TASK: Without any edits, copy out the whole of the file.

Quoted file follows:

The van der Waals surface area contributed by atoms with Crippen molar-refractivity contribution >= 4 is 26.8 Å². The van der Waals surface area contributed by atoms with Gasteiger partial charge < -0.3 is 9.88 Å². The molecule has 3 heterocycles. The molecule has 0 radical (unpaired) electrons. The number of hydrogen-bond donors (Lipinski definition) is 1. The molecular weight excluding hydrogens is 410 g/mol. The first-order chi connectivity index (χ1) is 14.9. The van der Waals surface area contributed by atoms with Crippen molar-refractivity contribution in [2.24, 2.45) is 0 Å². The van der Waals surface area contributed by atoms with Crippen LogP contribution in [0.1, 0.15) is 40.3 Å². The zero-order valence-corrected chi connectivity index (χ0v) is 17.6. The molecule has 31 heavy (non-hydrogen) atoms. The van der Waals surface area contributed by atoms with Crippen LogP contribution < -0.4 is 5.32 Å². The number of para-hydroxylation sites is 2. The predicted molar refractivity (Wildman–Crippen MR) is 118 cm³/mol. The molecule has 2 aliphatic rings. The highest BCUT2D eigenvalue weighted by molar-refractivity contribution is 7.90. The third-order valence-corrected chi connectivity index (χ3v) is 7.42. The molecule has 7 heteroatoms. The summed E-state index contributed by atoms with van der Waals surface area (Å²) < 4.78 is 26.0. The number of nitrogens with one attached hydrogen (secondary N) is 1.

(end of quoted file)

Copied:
The van der Waals surface area contributed by atoms with Crippen molar-refractivity contribution >= 4 is 26.8 Å². The van der Waals surface area contributed by atoms with Gasteiger partial charge < -0.3 is 9.88 Å². The molecule has 3 heterocycles. The molecule has 0 radical (unpaired) electrons. The number of hydrogen-bond donors (Lipinski definition) is 1. The molecular weight excluding hydrogens is 410 g/mol. The first-order chi connectivity index (χ1) is 14.9. The van der Waals surface area contributed by atoms with Crippen molar-refractivity contribution in [2.24, 2.45) is 0 Å². The van der Waals surface area contributed by atoms with Crippen LogP contribution in [0.1, 0.15) is 40.3 Å². The zero-order valence-corrected chi connectivity index (χ0v) is 17.6. The molecule has 31 heavy (non-hydrogen) atoms. The van der Waals surface area contributed by atoms with Crippen LogP contribution < -0.4 is 5.32 Å². The number of para-hydroxylation sites is 2. The predicted molar refractivity (Wildman–Crippen MR) is 118 cm³/mol. The molecule has 2 aliphatic rings. The highest BCUT2D eigenvalue weighted by molar-refractivity contribution is 7.90. The third-order valence-corrected chi connectivity index (χ3v) is 7.42. The molecule has 7 heteroatoms. The summed E-state index contributed by atoms with van der Waals surface area (Å²) < 4.78 is 26.0. The number of nitrogens with one attached hydrogen (secondary N) is 1.